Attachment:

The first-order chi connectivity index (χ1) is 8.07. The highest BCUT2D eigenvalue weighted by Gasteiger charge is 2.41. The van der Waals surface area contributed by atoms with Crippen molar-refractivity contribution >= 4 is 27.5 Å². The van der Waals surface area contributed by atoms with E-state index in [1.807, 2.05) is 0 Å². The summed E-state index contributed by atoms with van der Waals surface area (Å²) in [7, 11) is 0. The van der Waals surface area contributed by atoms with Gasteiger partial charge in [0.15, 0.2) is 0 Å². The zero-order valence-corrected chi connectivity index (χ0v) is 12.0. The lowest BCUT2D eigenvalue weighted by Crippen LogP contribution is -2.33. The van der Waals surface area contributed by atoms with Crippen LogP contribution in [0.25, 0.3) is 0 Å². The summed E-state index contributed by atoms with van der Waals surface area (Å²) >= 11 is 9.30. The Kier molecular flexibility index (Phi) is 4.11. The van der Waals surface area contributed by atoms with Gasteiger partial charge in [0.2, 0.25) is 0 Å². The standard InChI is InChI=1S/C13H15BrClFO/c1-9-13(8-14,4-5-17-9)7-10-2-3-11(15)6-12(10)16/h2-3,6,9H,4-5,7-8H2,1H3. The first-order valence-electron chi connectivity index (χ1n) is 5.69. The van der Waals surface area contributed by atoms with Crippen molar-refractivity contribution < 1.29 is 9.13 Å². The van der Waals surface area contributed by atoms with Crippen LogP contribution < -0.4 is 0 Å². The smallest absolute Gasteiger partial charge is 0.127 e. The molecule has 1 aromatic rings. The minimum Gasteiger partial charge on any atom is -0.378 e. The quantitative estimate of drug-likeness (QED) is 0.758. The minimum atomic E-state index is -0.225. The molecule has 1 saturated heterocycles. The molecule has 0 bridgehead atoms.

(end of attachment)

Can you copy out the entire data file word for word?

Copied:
The first-order chi connectivity index (χ1) is 8.07. The highest BCUT2D eigenvalue weighted by Gasteiger charge is 2.41. The van der Waals surface area contributed by atoms with Crippen molar-refractivity contribution >= 4 is 27.5 Å². The van der Waals surface area contributed by atoms with E-state index in [1.807, 2.05) is 0 Å². The summed E-state index contributed by atoms with van der Waals surface area (Å²) in [7, 11) is 0. The van der Waals surface area contributed by atoms with Gasteiger partial charge in [0.15, 0.2) is 0 Å². The zero-order valence-corrected chi connectivity index (χ0v) is 12.0. The lowest BCUT2D eigenvalue weighted by Crippen LogP contribution is -2.33. The van der Waals surface area contributed by atoms with Crippen LogP contribution in [0.25, 0.3) is 0 Å². The summed E-state index contributed by atoms with van der Waals surface area (Å²) >= 11 is 9.30. The Kier molecular flexibility index (Phi) is 4.11. The van der Waals surface area contributed by atoms with Gasteiger partial charge in [0.2, 0.25) is 0 Å². The standard InChI is InChI=1S/C13H15BrClFO/c1-9-13(8-14,4-5-17-9)7-10-2-3-11(15)6-12(10)16/h2-3,6,9H,4-5,7-8H2,1H3. The first-order valence-electron chi connectivity index (χ1n) is 5.69. The van der Waals surface area contributed by atoms with Crippen molar-refractivity contribution < 1.29 is 9.13 Å². The van der Waals surface area contributed by atoms with Crippen LogP contribution < -0.4 is 0 Å². The smallest absolute Gasteiger partial charge is 0.127 e. The molecule has 1 aromatic rings. The minimum Gasteiger partial charge on any atom is -0.378 e. The quantitative estimate of drug-likeness (QED) is 0.758. The minimum atomic E-state index is -0.225. The molecule has 1 saturated heterocycles. The molecule has 0 bridgehead atoms.